Lynchian night terrors notwithstanding, Jones grew into a smart, good-humored woman who feels lucky to have preceded today’s unbridled era of stalking celebrity offspring (“disgusting”). She credits her parents with imparting both character and cool. After she graduated in 1997 from Harvard, where she’s pretty sure she was the first woman to co-compose a score for the Hasty Pudding Theatricals, she went on to play wisecracking secretary Louisa Fenn in David E. Kelley’s “Boston Public.” She’s had many other small roles in film and television, and something of a music career contributing backup vocals to albums by Maroon 5 and Tupac Shakur. (Shakur was engaged to her sister Kidada when he died.)
No achievement came easy in Hollywood, where Jones’s racial heritage tended to confuse the willfully ignorant and entrenched. She says she was deemed “too light-skinned to play the black girl” and “too exotic to play the girl next door.” Some compared her to Karen Allen in looks and screen presence. But even Allen never had so much scrutiny of her nose freckles.
If Jones wanted to define her role in movies and television, she realized she might just need to write it herself.
“I think this whole notion of biracial people being a part of entertainment, it’s relatively new,” she says. “Now it’s prevalent because we have a biracial president and this image of beauty has changed so much. You have beautiful girls like Jessica Alba and Halle Berry and Jennifer Lopez, and Eva Mendes — that wasn’t the standard of beauty 20 years ago. It’s really an emerging thing.”
In what seemed at the time to be a minor aside, she dated the brother of a friend, actress Mary McCormack, for all of three weeks in 1999. That man was Will McCormack, who turned out to be not Mr. Right but Mr. Write — after their split the two tried teaming up on a screenplay, and despite some false starts they discovered that they were better collaborators than mates.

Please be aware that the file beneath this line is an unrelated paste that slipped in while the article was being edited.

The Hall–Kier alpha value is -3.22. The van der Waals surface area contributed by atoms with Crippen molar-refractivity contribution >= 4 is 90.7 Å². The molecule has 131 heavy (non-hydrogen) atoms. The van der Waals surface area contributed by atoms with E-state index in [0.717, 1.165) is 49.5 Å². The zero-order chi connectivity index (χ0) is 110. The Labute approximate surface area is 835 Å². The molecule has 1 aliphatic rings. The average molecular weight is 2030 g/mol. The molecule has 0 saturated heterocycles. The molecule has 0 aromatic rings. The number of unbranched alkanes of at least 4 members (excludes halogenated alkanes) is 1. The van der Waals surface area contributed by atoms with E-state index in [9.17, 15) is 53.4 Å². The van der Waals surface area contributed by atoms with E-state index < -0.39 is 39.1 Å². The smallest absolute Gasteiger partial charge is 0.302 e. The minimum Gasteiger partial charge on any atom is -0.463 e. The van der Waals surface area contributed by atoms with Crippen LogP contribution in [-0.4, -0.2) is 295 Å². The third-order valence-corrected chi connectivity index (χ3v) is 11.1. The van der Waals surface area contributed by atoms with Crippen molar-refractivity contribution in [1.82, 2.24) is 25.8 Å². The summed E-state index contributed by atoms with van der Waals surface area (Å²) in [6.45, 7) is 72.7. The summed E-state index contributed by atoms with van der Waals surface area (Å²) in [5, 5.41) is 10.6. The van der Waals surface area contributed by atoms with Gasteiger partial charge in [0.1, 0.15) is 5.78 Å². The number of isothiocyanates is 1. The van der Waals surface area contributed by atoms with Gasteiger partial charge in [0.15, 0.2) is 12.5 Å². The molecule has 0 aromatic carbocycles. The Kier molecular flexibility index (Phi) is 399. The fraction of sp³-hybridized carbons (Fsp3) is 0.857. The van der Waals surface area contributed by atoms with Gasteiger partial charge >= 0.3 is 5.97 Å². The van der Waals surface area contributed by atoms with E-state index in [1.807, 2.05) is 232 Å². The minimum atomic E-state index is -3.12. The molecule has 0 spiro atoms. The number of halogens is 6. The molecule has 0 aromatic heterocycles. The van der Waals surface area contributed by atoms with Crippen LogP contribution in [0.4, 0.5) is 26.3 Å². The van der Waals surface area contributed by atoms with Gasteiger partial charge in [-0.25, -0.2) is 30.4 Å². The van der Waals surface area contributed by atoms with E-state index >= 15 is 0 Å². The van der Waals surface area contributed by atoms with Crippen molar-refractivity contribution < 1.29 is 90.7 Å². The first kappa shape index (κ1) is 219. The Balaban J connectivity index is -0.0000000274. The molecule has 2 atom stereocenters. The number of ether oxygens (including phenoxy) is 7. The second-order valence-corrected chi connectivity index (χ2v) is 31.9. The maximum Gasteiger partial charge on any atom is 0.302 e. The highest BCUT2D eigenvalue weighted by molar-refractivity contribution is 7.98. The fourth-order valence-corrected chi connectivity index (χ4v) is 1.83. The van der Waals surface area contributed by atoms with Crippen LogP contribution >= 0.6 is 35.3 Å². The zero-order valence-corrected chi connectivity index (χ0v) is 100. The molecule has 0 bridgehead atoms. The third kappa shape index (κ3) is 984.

“It was great. It was intense. It was short,” McCormack , who also has a supporting role onscreen in “Celeste and Jesse,” says of the brief romance. “And we knew that we were supposed to be in each other’s lives but probably not as husband and wife.”
Besides “Celeste and Jesse,” which puts its own unconventional spin on the classic “When Harry Met Sally” question — can men and women be friends? — Jones and McCormack have penned a movie adaptation of Jones’s comic book, “Frenemy of the State,” that’s in the development queue at Universal. They plan to churn out several more scripts in the near term, and one of them (subject matter TBD) is likely to be a film they also co-direct. Even Jones is impressed at the rosy outlook taking hold. But she still can’t quite believe it’s her own career we’re talking about.
“This is way beyond what I expected. . . . I did not think I would have a movie [that I wrote and starred in] coming out. I was going to quit acting at 30. I didn’t think that I would have a level of success that people would know who I was.”
Oh, they know all right. Jones relates that a friend recently sent her a casting call for a commercial. Right there in black and white was confirmation of her Hollywood status: It asked for “a Rashida Jones type.”
“So I’m five seconds away from being the older version of myself,” Jones says with a laugh. “Which is nice because it means it’s something that’s considered. And I’m so up front about the fact that I’m black and I’m Jewish and I’m Irish and I’m all these things, and people have accepted me and that’s great. I think that anything you can do to mix it up — I’m one version of a biracial person, I’m one version of a woman, I’m one version of a kid from California, I’m one version of a famous person’s daughter — anything you can do to create the spectrum is really good.
“And, by the way, in 20 years everybody’s going to look like me plus Asian. So, good luck trying to be ignorant then.”